French’s plans notwithstanding, the Lower East Side was hardly a tabula rasa. Significant numbers from the older cultural groups had stayed behind, much to the dismay and confusion of reformers. Beyond the prohibitively time and resource-consuming burden of finding new housing, immigrant communities had forged deep attachments to their homes and local cultural centers. Housing authorities interpreted this fidelity as inertia, and evidence that residents had failed to assimilate. In their view, Lower East Siders’ apparent preference for squalor over the suburbs directly correlated with low aspirations, and contemporaneous redevelopment logic suggested that these under-achieving residents should be replaced with rising numbers of ambitious white-collar workers who were on track to fulfill the American Dream.
When Congress empowered the RFC to make loans on slum clearance, French decided to build his project on one of his worst holdings -- the site formerly known as “Lung Block,” a reference to the area’s high tuberculosis mortality rate. Thirty years prior, Tenement Housing Department commissioner Robert W. DeForest recommended the same area for clearance. At that time, the presence of six hundred fifty families stayed the demolition of the Lung Block. The 1933 development of Knickerbocker Village displaced almost four hundred low-income households, only three of which were able to move to the new complex. Most of the local families from the “Lung Block” moved back to the neighborhood and into Old Law tenements located near each other. Half of those moved into apartments without toilets, and one-third to apartments without hot water.
Initially, ample New Deal monies yielded housing projects wherein relatively high construction price tags were not at odds with affordable rental rates. Although the government subsequently focused on building low-income complexes, many of the early developments, including Knickerbocker Village, are considered some of the best-designed government housing in New York City. Victor Papa, Director of the Two Bridges Neighborhood Council, grew up in the Lower East Side surrounded by a “very extended Italian family.” His cousins moved to Knickerbocker Village in the early 1940s, when the development was considered the cream of the crop. Papa recalls, “it was the Sutton Place of the Lower East Side. It was the place. It was beautiful. It had furnishings in the lobbies. It had a telephone intercom. There were brass buttons and brass bars in the elevators. It was quite a nice place to live.”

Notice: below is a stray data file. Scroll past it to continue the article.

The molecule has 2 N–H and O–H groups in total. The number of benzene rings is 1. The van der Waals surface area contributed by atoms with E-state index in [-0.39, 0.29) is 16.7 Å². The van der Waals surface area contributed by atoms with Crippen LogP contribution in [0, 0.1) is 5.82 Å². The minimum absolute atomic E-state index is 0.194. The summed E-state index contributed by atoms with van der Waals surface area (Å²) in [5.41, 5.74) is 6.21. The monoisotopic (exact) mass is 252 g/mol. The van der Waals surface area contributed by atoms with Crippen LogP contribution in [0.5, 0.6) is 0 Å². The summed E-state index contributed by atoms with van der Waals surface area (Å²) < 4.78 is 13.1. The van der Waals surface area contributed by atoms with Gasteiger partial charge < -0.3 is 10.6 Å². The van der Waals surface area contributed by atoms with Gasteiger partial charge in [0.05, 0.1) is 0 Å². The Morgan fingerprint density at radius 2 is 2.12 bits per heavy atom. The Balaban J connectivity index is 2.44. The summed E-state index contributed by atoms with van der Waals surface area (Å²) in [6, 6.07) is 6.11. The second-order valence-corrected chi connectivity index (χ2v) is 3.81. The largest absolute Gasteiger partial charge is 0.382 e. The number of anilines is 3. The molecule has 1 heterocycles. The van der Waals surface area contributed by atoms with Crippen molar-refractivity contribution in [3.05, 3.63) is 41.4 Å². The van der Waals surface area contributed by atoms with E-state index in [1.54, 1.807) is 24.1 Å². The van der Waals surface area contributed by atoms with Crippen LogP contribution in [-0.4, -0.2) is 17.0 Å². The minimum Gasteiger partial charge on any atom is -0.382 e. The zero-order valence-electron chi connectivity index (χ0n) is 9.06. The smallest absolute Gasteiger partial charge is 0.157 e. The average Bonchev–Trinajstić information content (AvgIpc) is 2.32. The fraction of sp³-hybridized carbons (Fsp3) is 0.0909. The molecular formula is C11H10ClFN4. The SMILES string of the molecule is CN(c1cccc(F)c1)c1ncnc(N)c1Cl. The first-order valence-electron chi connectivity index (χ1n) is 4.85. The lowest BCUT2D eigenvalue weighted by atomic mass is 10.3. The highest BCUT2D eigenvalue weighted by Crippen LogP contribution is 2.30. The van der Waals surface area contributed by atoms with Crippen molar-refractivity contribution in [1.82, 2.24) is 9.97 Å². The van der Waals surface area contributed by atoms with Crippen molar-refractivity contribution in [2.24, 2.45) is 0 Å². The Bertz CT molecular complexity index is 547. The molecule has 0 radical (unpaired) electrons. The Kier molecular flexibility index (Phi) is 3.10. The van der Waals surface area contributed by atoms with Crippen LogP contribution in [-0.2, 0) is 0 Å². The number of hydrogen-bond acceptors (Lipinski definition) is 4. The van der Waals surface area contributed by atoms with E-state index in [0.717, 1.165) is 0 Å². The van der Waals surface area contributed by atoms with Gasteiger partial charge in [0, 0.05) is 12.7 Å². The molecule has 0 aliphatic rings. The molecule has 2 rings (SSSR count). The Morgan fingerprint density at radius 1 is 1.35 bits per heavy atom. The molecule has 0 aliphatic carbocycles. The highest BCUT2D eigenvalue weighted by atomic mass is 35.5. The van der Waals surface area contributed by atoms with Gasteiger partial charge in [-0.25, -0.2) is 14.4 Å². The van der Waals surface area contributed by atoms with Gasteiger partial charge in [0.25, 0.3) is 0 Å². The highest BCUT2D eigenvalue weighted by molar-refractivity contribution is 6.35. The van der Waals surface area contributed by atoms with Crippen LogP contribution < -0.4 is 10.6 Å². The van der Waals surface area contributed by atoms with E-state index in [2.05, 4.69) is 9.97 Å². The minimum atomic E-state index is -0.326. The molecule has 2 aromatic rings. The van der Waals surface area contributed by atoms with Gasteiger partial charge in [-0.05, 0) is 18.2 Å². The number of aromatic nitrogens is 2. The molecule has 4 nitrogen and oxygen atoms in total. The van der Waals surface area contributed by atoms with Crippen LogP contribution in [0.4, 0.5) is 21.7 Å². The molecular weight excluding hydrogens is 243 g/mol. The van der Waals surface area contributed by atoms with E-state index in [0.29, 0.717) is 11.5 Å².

Situated between Cherry, Catherine, Monroe and Market Street, Knickerbocker Village was designed by John S. Van Wart of the Fred F. French Company. The complex is comprised of two twelve-story perimeter block buildings with only forty-six percent site coverage. A concrete playground separates the two low-rent housing units, each of which surrounds its own “introverted” courtyard. These quiet, verdant spaces are still exclusively for tenant use. Papa remembers the gardens as decorous didactic spaces, “you were not allowed to play in their courtyard. You could sit where the benches are now, but you couldn’t play or rough-house in the garden.”
The fortress-like façade is foreboding, but crenellated exterior walls permit maximum light and air circulation. For their part, early residents circulated through the building via pushbutton elevators, which were included in the original plan to obviate the need for a paid elevator staff. When the complex opened in 1934, each of the 1,593 units had wooden parquet floors, electric refrigerators, tiled bathrooms and exterior-facing windows. Rents ranged from $22.50 per month for two and a half rooms on the ground floor, to $87.50 per month for a five and a half room penthouse. Of course, the development monies were not infinite. French’s plan was scaled down to two units of a much larger original plan. The average cost per room was $12.50, and the whole project cost nine million dollars, eighty-five percent of which was contributed by the RFC.
As rents in the neighborhood’s remaining tenement district averaged five dollars per room, Knickerbocker Village was initially dominated by middle-class occupants. Many hailed from around the greater New York region, not from around the corner. Moreover, approximately two-thirds of the units were one bedroom, which was far too small for most of the area’s long-standing, multigenerational households. Critics claimed that units were designed to serve as temporary housing for up-and-coming corporate types, rather than for working class families who worked in local workshops, storefronts and wholesale concerns, and who hoped to reestablish themselves in the Lower East Side.
While the Depression put many urban renewal plans on hold, New York’s developers, planners and business elites kept Lower East Side redevelopment visions at the fore. But local residents began to retaliate by canvassing for housing reform in the face of evictions and foreclosures. They successfully rallied against area-wide zoning that lacked provisions for maintaining or creating true affordable housing. By 1939, it became difficult for developers to assemble usefully substantial land holdings for large-scale middle-class housing. Mayor LaGuardia’s city planning commission endorsed slum clearance and new, low-cost housing for large swaths of the rest of Lower East Side. The future of the area was to be public housing for the working-class.